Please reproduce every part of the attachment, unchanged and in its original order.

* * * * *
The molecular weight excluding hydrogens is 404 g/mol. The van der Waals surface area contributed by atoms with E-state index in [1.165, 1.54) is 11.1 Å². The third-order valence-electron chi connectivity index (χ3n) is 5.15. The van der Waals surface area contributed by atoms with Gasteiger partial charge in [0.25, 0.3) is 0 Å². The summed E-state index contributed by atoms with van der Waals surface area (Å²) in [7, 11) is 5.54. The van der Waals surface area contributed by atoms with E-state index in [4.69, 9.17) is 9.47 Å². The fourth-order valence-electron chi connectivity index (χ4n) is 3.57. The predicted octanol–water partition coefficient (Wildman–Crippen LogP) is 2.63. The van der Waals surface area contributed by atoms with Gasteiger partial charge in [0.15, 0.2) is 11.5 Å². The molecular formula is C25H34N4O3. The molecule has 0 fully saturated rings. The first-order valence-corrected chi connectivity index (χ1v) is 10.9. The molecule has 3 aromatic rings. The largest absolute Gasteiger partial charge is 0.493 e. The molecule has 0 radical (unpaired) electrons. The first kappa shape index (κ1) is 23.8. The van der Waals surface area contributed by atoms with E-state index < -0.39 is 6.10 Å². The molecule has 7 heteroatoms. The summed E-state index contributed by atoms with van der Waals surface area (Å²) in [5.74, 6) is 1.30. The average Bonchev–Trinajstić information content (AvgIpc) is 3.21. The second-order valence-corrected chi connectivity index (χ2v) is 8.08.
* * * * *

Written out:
The molecular weight excluding hydrogens is 404 g/mol. The van der Waals surface area contributed by atoms with E-state index in [1.165, 1.54) is 11.1 Å². The third-order valence-electron chi connectivity index (χ3n) is 5.15. The van der Waals surface area contributed by atoms with Gasteiger partial charge in [0.25, 0.3) is 0 Å². The summed E-state index contributed by atoms with van der Waals surface area (Å²) in [7, 11) is 5.54. The van der Waals surface area contributed by atoms with E-state index in [4.69, 9.17) is 9.47 Å². The fourth-order valence-electron chi connectivity index (χ4n) is 3.57. The predicted octanol–water partition coefficient (Wildman–Crippen LogP) is 2.63. The van der Waals surface area contributed by atoms with Gasteiger partial charge in [0.15, 0.2) is 11.5 Å². The molecular formula is C25H34N4O3. The molecule has 0 fully saturated rings. The first-order valence-corrected chi connectivity index (χ1v) is 10.9. The molecule has 3 aromatic rings. The largest absolute Gasteiger partial charge is 0.493 e. The molecule has 0 radical (unpaired) electrons. The first kappa shape index (κ1) is 23.8. The van der Waals surface area contributed by atoms with E-state index < -0.39 is 6.10 Å². The molecule has 7 heteroatoms. The summed E-state index contributed by atoms with van der Waals surface area (Å²) in [5.74, 6) is 1.30. The average Bonchev–Trinajstić information content (AvgIpc) is 3.21. The second-order valence-corrected chi connectivity index (χ2v) is 8.08.